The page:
Following his parent’s example, Peña became a devoted churchgoer in LLDM’s Marietta temple. He was involved in the children’s choir. Later, he volunteered as an interpreter for the church, part of the donations of time and money that are expected from believers. In 2014, Peña went into debt to pay for a trip to Guadalajara, Mexico, where LLDM is based, to witness the official appointment of García as the apostle. Peña remembers falling to his knees and weeping alongside other worshippers when the announcement was made.
“I learned that this man is your everything, this so-called apostle, the leader, he’s your life. If you have anything, it’s because of him,” Peña said. “Whatever he says, goes. You can’t question it. At this church, this cult, there’s a saying: ‘His wishes are our commandments.’ … This is the man of God.”
While LLDM’s Marietta congregation sometimes promotes community service on social media, most posts are dedicated to praising García — including nine posts published in honor of the apostle’s birthday earlier this year.
Criticizing the apostle, or the church, is irredeemable.
“That’s the red line.”
The prospect of social stigma notwithstanding, Peña grew gradually disaffected. He says he was rankled by the church’s insular nature, which discourages members from forming friendships with outsiders. He last stepped foot in temple in the summer of 2019, shortly after García was first arrested by law enforcement in California.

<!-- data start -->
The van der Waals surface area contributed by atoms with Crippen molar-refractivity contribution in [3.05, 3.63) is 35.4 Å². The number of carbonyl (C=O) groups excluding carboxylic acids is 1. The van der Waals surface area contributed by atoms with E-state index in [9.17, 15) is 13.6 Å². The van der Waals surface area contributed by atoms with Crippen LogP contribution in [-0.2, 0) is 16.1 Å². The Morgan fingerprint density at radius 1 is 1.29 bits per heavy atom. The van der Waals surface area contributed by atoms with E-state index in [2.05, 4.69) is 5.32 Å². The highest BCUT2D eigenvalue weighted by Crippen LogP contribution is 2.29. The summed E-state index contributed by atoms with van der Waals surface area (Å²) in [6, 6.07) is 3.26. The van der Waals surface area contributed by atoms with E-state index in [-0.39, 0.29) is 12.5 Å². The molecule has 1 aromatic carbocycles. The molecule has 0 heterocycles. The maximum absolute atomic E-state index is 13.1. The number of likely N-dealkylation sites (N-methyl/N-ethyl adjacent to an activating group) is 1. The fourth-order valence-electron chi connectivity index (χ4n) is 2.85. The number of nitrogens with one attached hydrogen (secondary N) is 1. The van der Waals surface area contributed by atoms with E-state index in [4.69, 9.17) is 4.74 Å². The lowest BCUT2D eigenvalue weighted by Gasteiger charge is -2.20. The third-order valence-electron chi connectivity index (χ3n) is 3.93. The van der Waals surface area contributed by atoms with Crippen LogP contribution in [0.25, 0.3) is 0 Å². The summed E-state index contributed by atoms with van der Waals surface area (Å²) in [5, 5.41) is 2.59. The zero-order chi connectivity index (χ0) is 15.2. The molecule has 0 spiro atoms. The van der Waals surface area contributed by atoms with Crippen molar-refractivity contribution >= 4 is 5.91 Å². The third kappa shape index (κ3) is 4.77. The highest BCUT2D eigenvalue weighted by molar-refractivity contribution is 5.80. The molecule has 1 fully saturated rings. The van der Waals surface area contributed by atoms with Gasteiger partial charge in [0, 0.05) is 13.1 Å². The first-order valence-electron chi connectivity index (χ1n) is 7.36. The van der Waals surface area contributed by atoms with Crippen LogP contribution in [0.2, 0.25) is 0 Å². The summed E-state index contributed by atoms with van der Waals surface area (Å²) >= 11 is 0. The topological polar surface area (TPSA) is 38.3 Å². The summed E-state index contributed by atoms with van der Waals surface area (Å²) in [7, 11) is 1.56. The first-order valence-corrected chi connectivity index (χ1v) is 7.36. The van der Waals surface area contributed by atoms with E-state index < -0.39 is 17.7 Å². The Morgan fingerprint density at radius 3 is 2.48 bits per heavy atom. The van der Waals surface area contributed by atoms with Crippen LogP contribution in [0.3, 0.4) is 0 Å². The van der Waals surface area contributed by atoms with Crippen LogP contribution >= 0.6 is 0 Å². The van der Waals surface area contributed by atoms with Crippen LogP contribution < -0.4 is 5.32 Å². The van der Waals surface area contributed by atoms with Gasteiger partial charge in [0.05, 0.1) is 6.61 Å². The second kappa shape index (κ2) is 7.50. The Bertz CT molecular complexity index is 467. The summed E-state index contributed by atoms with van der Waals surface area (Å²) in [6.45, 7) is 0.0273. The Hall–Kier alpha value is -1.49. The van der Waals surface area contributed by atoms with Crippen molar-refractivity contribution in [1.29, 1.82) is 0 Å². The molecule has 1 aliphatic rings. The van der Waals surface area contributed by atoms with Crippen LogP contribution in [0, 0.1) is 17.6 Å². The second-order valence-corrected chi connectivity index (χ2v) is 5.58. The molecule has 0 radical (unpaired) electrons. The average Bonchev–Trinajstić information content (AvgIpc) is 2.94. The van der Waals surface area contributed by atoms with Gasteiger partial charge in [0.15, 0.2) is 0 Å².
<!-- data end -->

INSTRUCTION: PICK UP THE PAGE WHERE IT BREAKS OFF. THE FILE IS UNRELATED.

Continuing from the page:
Despite the graphic and emotional testimony of García’s young victims, Peña’s parents continue to support the “apostle,” believing his arrest and jailing to be a conspiracy against an innocent man. To Peña, that stance is “sad,” but he is thankful he has at least been able to maintain a relationship with his family, something he says many former church members, such as Ortiz, have had to sacrifice.
“I have several friends who have left and their parents just don’t speak to them anymore. Their family has just ex-communicated them.”
What Peña calls “the after-effects of leaving a cult” brought on a host of mental health problems, including panic attacks, depression and thoughts of suicide. “My whole life, my whole purpose was around this church. My purpose was around this man,” he said of García.
Ramírez says most sociologists and historians would use the word “sect” to refer to a group like LLDM, rather than the more loaded “cult.”
Peña said he sought therapy and turned to another resource to process his emotions and share his journey: YouTube. His most-viewed video, a Spanish-language testimonial explaining why he left LLDM, has garnered 16,000 views.
The church garnered attention in Georgia in 2018, when its plans to build a sprawling, 272-acre “City of Light” in Hall County were first made public, sparking backlash from locals. Those construction plans seem to be now on hold, according to reporting from the Gainesville Times. Shelia Cooper, city clerk at Flowery Branch, the town where LLDM wants to build a new compound, says local authorities have yet to receive a rezoning application from the church.
Ortiz says she suspects most of Marietta neighbors driving past LLDM’s Austell Road temple likely don’t know about the church’s association with a convicted sex offender. She wants to change that.
Ortiz says she is reaching out to local businesses and local elected officials to speak to them about LLDM.
“It has to start from somewhere,” she said. “What can we do to keep this organization from running business as usual? It’s about bringing awareness to everybody, putting the facts out there.”
“It was insane growing up in that church,” she said.